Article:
“Do I even want to know?” she asked with her refined Texas accent, her long blond hair swept back into a pony tail behind her head crowning her statuesque figure. She wore a light blue blouse which matched her eyes. Her shoulders appeared tense.

“This is not a gift for you, if that’s what you’re worried about,” I said laughing. “It was a gift for me that I need to get framed. When Clarissa gets here, I’ll explain the mission.”

Clarissa pulled into the driveway. She carried a bag of Valhalla Coffee’s Ethiopian Harrar. “I have something new for us to try,” she said waving the bag, her short red curls framing her round face. She met us on the porch.  Laughing she said, “Oh my god, I haven’t see that since we were in junior high.”

“You know what that is?” Bunny asked her eyebrows knit together.

“Fannie painted it for Lenora Jane when she was knee-high to a tadpole,” Clarissa said laughing, “for years it hung in Lenora Jane’s bedroom. The burning questions is why do you have it?”

“Lenora Jane and Steve bought a condo on Thea Foss waterway, it’s smaller than their rental house and they need to downsize. So to downsize, she’s now re-gifting back to the original givers,” I said laughing. “I need to get a frame for it so I can hang it in the office.”

“How did Richard take it?” Clarissa asked laughing.

“You know how he is about baby poop, I’m glad he didn’t vomit on the spot,” I said. Laughter shook my body, tears spilled over my eyelashes, “you should have seen Steve, he wanted to be anywhere but our place. After they left, Richard called it the Smudge and wanted to get rid of it.”

“The Smudge,” Clarissa asked, “that name is too perfect, it should be illegal. Did she claim visitation rights?”

“You know my family, when don’t they?”

“You can’t get rid of it now,” Clarissa said taking a Snickerdoodle from the plate. “Lenora Jane’s radar will light up like Las Vegas at night.”

Bunny stared at us like we’d lost our minds.

Two hours later Bunny drove the Classic 54, Bunny’s husband George’s restored 1954 Mercedes-Benz 300, with Clarissa and I stretched out in the back seat like it was a vintage Chesterfield sofa. We pulled into a space at Artco’s front door.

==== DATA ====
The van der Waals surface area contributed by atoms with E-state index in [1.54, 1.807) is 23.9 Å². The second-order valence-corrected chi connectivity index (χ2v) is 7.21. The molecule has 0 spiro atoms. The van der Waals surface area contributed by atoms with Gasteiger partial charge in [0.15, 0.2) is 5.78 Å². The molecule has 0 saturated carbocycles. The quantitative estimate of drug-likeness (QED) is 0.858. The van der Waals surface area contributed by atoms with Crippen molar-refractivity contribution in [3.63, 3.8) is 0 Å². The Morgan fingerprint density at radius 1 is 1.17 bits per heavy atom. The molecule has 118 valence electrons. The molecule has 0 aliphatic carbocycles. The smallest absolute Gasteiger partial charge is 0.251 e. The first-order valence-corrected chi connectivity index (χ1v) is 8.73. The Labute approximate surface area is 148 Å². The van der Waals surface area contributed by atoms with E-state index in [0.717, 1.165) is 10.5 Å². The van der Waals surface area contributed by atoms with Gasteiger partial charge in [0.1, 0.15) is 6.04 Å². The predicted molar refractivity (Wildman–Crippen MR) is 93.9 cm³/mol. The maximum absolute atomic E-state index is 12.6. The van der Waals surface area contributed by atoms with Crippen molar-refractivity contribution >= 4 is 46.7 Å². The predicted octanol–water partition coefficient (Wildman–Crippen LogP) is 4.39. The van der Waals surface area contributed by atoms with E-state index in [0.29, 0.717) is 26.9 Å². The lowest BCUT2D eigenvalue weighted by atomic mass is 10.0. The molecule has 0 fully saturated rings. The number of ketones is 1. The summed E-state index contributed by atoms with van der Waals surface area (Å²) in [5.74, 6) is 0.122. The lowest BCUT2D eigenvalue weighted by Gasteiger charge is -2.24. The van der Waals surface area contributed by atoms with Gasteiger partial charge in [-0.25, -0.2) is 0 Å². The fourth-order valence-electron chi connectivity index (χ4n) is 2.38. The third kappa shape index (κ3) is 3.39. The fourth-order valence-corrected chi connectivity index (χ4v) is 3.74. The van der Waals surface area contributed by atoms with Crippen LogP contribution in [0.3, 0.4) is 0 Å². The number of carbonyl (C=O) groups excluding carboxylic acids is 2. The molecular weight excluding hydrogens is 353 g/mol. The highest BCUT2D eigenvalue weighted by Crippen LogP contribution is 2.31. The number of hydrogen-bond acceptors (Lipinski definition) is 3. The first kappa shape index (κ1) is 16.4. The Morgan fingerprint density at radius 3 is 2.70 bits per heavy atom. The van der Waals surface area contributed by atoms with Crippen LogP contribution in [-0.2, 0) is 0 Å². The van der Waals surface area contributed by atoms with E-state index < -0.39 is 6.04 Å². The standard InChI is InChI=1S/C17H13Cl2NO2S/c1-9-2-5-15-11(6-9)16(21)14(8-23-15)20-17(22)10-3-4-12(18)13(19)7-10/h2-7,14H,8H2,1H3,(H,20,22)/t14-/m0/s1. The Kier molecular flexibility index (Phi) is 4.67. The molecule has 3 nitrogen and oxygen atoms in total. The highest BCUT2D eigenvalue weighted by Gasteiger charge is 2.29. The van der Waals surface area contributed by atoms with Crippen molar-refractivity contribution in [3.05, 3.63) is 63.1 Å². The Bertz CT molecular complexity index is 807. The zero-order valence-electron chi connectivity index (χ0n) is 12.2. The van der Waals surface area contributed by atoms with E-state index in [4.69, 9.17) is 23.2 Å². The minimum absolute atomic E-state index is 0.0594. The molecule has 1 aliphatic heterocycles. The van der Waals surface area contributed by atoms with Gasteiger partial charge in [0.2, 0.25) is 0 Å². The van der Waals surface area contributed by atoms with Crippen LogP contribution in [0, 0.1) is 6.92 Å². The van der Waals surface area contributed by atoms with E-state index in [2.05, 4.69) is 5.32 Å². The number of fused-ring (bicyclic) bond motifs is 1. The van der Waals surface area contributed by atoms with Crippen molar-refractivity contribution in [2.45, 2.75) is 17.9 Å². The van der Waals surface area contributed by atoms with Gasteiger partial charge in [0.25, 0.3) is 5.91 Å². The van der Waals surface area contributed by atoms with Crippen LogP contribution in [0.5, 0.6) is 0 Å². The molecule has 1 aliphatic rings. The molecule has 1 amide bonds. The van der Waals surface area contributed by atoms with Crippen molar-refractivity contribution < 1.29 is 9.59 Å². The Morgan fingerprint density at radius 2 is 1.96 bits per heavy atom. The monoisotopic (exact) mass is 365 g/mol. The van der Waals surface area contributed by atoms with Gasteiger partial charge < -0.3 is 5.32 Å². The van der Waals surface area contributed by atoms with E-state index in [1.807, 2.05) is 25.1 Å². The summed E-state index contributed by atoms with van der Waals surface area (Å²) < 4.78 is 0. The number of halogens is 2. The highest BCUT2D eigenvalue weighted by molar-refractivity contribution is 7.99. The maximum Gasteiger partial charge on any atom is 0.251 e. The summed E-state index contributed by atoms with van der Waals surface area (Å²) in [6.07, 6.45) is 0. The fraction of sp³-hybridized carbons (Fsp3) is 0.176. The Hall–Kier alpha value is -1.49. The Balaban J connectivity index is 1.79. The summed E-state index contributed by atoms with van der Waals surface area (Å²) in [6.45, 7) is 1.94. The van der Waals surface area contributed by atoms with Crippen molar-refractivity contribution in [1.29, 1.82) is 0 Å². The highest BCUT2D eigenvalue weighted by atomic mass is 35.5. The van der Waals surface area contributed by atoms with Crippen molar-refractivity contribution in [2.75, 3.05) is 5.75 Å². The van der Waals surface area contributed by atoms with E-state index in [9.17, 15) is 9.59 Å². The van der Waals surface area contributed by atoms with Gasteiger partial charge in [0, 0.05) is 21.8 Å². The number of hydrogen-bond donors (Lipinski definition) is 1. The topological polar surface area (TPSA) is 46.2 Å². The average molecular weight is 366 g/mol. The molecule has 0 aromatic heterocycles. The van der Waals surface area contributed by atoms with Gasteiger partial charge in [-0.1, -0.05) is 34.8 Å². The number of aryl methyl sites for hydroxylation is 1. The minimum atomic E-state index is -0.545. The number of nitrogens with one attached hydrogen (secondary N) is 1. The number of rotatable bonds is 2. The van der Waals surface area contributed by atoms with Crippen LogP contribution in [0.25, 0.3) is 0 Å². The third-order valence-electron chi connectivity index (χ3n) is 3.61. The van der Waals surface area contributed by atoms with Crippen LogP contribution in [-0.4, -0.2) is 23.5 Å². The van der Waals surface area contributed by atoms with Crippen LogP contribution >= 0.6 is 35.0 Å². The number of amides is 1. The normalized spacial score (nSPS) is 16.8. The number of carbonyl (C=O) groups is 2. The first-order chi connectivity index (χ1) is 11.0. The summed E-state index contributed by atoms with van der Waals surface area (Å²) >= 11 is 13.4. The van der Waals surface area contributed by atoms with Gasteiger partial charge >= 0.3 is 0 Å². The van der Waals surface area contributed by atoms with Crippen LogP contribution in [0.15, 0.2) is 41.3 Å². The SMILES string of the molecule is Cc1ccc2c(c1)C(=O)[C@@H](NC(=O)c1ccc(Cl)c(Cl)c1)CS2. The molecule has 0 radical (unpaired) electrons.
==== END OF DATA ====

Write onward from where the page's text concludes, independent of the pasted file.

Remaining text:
Bunny and Clarissa standing head and shoulders above me flanked me as we walked to the back of the store for the frame. People stared at us like we were two of Charlie’s Angels and a child in training.

“What size frame do you need?” Bunny asked as we stood in the aisle staring at the numbers.

I turned the canvas over. “Sixteen by twenty,” I said.

“Over here,” Clarissa said walking down the aisle to our left. Frames of every description wrapped in plastic sat stacked in neat rows on the shelf.

“How much do you want to spend?” Bunny asked looking dubiously at the Smudge.

“Oh, I think Richard would have a fit if I spent more than twenty-five dollars on this,” I said running my fingers through my short brown hair. “So whatever it is,” I said my green eyes twinkling while making air quotes, “it just has to blend with the green.”

Clarissa laughed.

She started digging through the bins on the far end of the aisle, Bunny took the near end and I started in the middle. On the bottom shelf in the very back a dark brown pressed wood frame with a faux beryl grain sporting a yellow sticker proclaiming $18.00 fell onto my arm.

“Ladies, I think we have a winner,” I said sliding it out over the other frames.

“Fannie, that frame almost makes it look like real artwork,” Clarissa said nodding her head, her lips hinting at a smile.

Bunny shook her head, her blond pony tail in agreement. “Well, you certainly can’t beat the price.”

“Then it’s official,” I said holding the Smudge up to the frame, “I dub thee the eighteen dollar Smudge. Laughing and wiping away a mock tear I said, “Lenora Jane would be so proud.”

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About Fannie Cranium

Writing since she could first hold a pen, Tracy Perkins formed her alter ego, "Fannie Cranium" at the suggestion of her husband. Tracy understands smiling makes people wonder what she’s been up to.
This entry was posted in Humor and tagged , , , , . Bookmark the permalink.

5 Responses to The $18 Smudge

  1. Liz says:

    Liking any post that mentions Snickerdoodles 🙂 I like the simple opening, too–grabbed me right away.

    Like

  2. amb says:

    I just love the way you describe Richard’s reactions to your various family members, Fannie. Cracks me the heck up. So glad that you’re back to posting on a regular basis – you’ve been missed!

    Like